Remembering the Controversy Surrounding the Tigers Playing John Denver’s “Thank God I’m a Country Boy” Song at Tiger Stadium

It’s hard to believe, especially now, that the number one song for one week in 1975 on both the Billboard Hot 100 Singles and the Billboard Hot Country Singles was John Denver’s toe-tapper, “Thank God I’m a Country Boy.” (Now there’s a song to dance to)

The Baltimore Orioles liked it so much that during the seventh inning stretch at their home games that year they played the song and have done so reportedly without interruption since 1994. Denver himself became an Orioles. (Gee, I wonder why?)

And then beginning in 1979 the Tigers started playing the tune at Tiger Stadium in the fifth inning when the groundskeepers came out with their huge brooms to sweep the infield dirt.

Fans would cheer when the dancing groundskeeper, Herbie Redmond, a fan favorite, shook his booty to the song with a big smile in a move  Detroit Free Press sports columnist Mike Downey said reminded him of “Bill Bojangles.”

But when in 1983 the Orioles beat out the Tigers by six games to win the division and Denver performed the song at Memorial Stadium before game one of the World Series, (won by Baltimore) suddenly some Tiger fans and columnists began to think differently about the Denver tune that was so associated with the Orioles.

The following summer as the Tigers tore up the American League with their 35-5 start while fans went crazy doing “the wave”, a campaign of sorts to drop the song took on a life of its own thanks to Mike Downey and later some local DJs.

On May 24, 1984 Downey wrote in his Free Press column:

The suggestion to gong the song was based on three things: a.) It’s a hick tune in a hip town. b.) It’s sung by an acknowledged Baltimore Orioles fan. c.) It even turns the stomachs of the players, including the ones with big stomachs.

Many fans jumped on the Downey bandwagon and appealed to Tiger President Jim Campbell to drop what had basically become an Oriole theme song.

And so Big Jim, who was not especially enamored with Tiger fans in the bleachers, especially those of the pot smoking, beach ball variety, relented and told the country boy to take a hike.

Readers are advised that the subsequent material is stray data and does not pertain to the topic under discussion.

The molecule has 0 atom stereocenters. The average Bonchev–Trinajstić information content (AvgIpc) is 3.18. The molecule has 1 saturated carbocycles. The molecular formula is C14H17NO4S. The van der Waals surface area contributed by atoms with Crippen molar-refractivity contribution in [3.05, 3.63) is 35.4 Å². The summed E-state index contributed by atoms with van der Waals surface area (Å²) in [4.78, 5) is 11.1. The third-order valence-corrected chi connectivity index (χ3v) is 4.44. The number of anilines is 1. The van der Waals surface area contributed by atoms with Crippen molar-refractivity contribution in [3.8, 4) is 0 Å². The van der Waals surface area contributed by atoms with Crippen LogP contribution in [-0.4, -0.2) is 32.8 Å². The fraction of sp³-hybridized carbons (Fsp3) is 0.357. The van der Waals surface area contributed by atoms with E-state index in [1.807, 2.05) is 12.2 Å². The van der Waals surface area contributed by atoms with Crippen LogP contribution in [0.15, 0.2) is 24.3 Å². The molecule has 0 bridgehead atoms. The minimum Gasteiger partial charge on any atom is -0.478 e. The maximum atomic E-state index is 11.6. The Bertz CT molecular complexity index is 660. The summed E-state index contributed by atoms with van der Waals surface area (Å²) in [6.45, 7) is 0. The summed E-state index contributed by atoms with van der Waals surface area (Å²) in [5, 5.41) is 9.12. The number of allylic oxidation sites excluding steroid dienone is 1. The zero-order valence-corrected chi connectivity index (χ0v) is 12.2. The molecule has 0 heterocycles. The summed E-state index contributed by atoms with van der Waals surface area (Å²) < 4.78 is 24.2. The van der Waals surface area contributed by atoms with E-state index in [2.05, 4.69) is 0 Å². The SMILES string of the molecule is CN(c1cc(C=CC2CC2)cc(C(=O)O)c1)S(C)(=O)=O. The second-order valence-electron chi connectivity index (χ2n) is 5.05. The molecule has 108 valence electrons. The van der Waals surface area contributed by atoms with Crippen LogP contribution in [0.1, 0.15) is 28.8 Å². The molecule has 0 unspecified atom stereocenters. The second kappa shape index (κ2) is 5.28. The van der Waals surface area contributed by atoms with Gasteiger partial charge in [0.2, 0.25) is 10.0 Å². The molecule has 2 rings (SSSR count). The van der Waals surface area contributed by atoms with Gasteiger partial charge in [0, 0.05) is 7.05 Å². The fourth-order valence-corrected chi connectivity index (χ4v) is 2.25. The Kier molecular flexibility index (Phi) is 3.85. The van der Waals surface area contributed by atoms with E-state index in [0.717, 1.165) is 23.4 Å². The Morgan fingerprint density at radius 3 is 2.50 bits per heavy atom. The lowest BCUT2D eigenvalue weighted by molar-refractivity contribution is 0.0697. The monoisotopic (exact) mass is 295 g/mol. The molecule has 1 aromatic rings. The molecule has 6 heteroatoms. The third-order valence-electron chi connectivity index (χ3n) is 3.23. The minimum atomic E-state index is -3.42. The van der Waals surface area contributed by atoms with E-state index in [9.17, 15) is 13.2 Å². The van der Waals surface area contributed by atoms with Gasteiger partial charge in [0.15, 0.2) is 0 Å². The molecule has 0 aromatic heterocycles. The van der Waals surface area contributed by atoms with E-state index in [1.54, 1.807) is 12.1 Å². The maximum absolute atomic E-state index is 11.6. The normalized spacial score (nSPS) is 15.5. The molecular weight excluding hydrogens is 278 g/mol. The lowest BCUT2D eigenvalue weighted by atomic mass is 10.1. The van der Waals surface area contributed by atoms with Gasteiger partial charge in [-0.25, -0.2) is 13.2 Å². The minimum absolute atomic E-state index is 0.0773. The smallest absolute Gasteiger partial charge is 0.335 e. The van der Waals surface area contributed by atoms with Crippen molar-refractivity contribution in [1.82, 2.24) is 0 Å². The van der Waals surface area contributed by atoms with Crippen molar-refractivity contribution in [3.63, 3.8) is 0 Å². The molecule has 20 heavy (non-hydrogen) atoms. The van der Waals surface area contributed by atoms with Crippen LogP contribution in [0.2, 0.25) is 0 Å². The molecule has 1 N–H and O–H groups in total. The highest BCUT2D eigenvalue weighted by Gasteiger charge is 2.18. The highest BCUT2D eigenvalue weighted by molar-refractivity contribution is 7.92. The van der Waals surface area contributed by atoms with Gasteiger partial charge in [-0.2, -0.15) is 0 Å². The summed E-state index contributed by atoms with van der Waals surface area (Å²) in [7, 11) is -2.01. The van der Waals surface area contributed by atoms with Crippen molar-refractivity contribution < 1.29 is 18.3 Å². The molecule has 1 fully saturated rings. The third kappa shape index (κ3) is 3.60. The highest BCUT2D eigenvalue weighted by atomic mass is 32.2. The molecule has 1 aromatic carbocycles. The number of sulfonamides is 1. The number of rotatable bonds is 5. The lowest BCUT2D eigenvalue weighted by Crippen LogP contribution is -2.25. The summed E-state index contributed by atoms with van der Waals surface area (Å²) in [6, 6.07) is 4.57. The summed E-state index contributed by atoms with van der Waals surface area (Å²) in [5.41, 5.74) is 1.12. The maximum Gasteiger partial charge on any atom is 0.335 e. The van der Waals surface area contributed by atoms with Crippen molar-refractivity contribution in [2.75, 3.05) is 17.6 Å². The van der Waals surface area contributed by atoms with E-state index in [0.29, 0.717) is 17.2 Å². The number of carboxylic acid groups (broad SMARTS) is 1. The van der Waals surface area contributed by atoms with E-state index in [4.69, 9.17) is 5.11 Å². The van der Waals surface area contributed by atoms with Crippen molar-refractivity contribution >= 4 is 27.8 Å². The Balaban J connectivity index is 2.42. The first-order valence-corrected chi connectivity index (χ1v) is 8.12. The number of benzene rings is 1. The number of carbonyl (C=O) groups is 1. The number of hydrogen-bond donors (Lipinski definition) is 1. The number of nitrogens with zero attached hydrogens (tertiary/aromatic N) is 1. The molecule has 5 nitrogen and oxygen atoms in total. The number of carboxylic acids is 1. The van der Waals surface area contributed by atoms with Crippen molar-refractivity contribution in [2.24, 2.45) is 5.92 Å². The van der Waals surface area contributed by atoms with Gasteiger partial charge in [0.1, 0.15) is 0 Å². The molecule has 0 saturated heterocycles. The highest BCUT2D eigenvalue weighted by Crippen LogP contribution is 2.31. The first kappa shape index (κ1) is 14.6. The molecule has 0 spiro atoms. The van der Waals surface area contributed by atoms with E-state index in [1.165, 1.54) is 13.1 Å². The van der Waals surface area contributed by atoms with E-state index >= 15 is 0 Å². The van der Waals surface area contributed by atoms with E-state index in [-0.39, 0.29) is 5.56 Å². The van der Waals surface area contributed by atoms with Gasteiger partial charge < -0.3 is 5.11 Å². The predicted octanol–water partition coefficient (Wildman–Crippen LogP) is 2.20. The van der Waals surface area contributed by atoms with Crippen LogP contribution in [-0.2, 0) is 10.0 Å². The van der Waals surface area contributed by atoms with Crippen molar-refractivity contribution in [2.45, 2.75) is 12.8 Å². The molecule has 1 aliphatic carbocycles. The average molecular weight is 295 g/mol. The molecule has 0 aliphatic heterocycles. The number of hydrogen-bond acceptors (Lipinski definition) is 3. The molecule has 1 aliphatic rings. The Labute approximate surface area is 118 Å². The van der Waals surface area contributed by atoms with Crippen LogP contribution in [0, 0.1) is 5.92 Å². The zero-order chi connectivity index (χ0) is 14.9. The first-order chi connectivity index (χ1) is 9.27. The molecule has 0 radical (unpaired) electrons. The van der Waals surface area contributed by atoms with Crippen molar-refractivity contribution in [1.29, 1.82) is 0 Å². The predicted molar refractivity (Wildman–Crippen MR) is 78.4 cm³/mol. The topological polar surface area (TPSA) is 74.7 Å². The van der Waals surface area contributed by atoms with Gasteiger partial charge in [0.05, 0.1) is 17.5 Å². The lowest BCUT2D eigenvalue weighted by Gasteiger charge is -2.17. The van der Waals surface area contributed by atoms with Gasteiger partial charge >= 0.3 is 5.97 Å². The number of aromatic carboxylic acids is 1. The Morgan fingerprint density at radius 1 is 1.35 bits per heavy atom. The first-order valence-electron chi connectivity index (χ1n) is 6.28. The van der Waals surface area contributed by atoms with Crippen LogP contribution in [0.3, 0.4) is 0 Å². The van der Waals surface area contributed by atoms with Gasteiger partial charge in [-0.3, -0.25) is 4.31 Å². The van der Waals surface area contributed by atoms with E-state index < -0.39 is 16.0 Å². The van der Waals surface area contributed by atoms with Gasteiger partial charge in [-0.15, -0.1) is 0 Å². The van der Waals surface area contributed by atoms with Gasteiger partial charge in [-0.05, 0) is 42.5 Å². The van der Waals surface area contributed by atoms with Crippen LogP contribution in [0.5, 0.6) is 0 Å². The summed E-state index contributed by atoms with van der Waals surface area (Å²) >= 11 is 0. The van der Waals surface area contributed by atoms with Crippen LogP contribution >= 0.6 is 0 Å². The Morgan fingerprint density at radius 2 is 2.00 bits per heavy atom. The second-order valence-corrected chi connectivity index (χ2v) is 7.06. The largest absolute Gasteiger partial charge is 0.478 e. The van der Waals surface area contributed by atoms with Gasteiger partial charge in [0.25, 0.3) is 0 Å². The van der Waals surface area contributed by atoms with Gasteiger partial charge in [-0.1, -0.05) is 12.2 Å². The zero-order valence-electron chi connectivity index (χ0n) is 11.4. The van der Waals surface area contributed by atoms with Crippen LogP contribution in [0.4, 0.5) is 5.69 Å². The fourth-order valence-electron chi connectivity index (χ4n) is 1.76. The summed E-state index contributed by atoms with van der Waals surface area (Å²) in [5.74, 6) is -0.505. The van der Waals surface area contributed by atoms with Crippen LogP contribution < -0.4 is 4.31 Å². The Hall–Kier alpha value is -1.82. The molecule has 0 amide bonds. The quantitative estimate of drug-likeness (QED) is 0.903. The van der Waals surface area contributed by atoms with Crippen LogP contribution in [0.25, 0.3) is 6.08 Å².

Apparently “Thank God I’m a Country Boy” also created problems for the Texas Rangers, or should say their manager, Billy Martin.

According to MLB.Com writer Dan Cichalski and Martin biographer Bill Pennington (Billy Martin: Baseball’s Flawed Genius) Martin loved the song and insisted that it be played in the middle of the 7th inning in place of the staple, “Take Me Out to the Ballgame.” (Talk about sacrilegious).

Rangers owner Dan Corbett disagreed with Martin and the two clashed, and not just about the song.

Believe it or not, the clash over Denver’s number one hit apparently led in part to Martin’s firing.

According to Pennington, on July 20, 1975 during a doubleheader against the Red Sox Martin picked up the dugout phone, called the press box looking for the person in charge of the music. Umpire Ron Luciano stated in his autobiography that when he walked over to the Texas dugout to get a drink between innings he heard Martin scream, “I better hear “Thank God I’m a Country Boy”’ and then slammed down the phone. According to Pennington Corbett “was steamed.”

The next day, the Rangers announced Martin’s dismissal and according to a UPI wire story that with Martin’s firing the song was axed too.

It’s also hard to believe that Denver’s surprising hit had become so controversial.